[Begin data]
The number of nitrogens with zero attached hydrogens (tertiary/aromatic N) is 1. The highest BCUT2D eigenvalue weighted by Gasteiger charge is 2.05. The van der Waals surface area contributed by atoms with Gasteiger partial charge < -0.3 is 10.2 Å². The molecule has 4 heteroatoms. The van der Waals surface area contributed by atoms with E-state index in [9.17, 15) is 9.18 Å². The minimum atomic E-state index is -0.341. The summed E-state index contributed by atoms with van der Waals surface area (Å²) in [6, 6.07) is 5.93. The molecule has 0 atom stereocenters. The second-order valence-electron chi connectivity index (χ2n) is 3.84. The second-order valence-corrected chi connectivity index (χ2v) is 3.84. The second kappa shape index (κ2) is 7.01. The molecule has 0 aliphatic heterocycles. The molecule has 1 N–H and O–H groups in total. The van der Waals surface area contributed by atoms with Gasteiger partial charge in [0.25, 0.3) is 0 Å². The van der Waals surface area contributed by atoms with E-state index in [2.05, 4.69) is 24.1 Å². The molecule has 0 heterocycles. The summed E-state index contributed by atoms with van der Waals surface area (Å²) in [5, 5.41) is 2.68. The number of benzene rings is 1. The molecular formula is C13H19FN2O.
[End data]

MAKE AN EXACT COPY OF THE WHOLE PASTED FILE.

The number of nitrogens with zero attached hydrogens (tertiary/aromatic N) is 1. The highest BCUT2D eigenvalue weighted by Gasteiger charge is 2.05. The van der Waals surface area contributed by atoms with Gasteiger partial charge < -0.3 is 10.2 Å². The molecule has 4 heteroatoms. The van der Waals surface area contributed by atoms with E-state index in [9.17, 15) is 9.18 Å². The minimum atomic E-state index is -0.341. The summed E-state index contributed by atoms with van der Waals surface area (Å²) in [6, 6.07) is 5.93. The molecule has 0 atom stereocenters. The second-order valence-electron chi connectivity index (χ2n) is 3.84. The second-order valence-corrected chi connectivity index (χ2v) is 3.84. The second kappa shape index (κ2) is 7.01. The molecule has 0 aliphatic heterocycles. The molecule has 1 N–H and O–H groups in total. The van der Waals surface area contributed by atoms with Gasteiger partial charge in [0.25, 0.3) is 0 Å². The van der Waals surface area contributed by atoms with E-state index in [2.05, 4.69) is 24.1 Å². The molecule has 0 heterocycles. The summed E-state index contributed by atoms with van der Waals surface area (Å²) in [5, 5.41) is 2.68. The number of benzene rings is 1. The molecular formula is C13H19FN2O.